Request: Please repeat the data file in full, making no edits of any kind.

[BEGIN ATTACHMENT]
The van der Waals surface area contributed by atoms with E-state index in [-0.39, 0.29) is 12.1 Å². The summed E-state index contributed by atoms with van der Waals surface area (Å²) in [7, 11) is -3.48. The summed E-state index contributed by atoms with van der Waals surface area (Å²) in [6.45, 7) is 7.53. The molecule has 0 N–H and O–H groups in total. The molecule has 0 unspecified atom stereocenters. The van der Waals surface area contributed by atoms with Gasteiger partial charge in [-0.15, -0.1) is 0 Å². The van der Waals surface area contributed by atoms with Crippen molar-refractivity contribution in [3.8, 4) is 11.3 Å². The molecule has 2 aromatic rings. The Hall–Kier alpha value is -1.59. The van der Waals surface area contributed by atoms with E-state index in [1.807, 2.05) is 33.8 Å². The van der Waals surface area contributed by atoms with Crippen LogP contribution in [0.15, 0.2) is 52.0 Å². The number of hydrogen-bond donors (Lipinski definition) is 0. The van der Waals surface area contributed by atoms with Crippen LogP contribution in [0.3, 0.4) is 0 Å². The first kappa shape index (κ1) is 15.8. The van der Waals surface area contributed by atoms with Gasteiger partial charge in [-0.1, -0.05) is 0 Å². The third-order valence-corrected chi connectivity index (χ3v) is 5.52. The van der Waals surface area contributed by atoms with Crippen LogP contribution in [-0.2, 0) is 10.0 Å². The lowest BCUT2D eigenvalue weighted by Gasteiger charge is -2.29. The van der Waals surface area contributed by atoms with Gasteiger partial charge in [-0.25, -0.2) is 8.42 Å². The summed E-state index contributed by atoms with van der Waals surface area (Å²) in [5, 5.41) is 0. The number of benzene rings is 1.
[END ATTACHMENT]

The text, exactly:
The van der Waals surface area contributed by atoms with E-state index in [-0.39, 0.29) is 12.1 Å². The summed E-state index contributed by atoms with van der Waals surface area (Å²) in [7, 11) is -3.48. The summed E-state index contributed by atoms with van der Waals surface area (Å²) in [6.45, 7) is 7.53. The molecule has 0 N–H and O–H groups in total. The molecule has 0 unspecified atom stereocenters. The van der Waals surface area contributed by atoms with Gasteiger partial charge in [-0.15, -0.1) is 0 Å². The van der Waals surface area contributed by atoms with Crippen molar-refractivity contribution in [3.8, 4) is 11.3 Å². The molecule has 2 aromatic rings. The Hall–Kier alpha value is -1.59. The van der Waals surface area contributed by atoms with E-state index in [1.807, 2.05) is 33.8 Å². The van der Waals surface area contributed by atoms with Crippen LogP contribution in [0.15, 0.2) is 52.0 Å². The number of hydrogen-bond donors (Lipinski definition) is 0. The van der Waals surface area contributed by atoms with Crippen LogP contribution in [0.3, 0.4) is 0 Å². The first kappa shape index (κ1) is 15.8. The van der Waals surface area contributed by atoms with Gasteiger partial charge in [-0.1, -0.05) is 0 Å². The third-order valence-corrected chi connectivity index (χ3v) is 5.52. The van der Waals surface area contributed by atoms with Crippen LogP contribution in [-0.2, 0) is 10.0 Å². The lowest BCUT2D eigenvalue weighted by Gasteiger charge is -2.29. The van der Waals surface area contributed by atoms with Gasteiger partial charge in [-0.25, -0.2) is 8.42 Å². The summed E-state index contributed by atoms with van der Waals surface area (Å²) in [5, 5.41) is 0. The number of benzene rings is 1.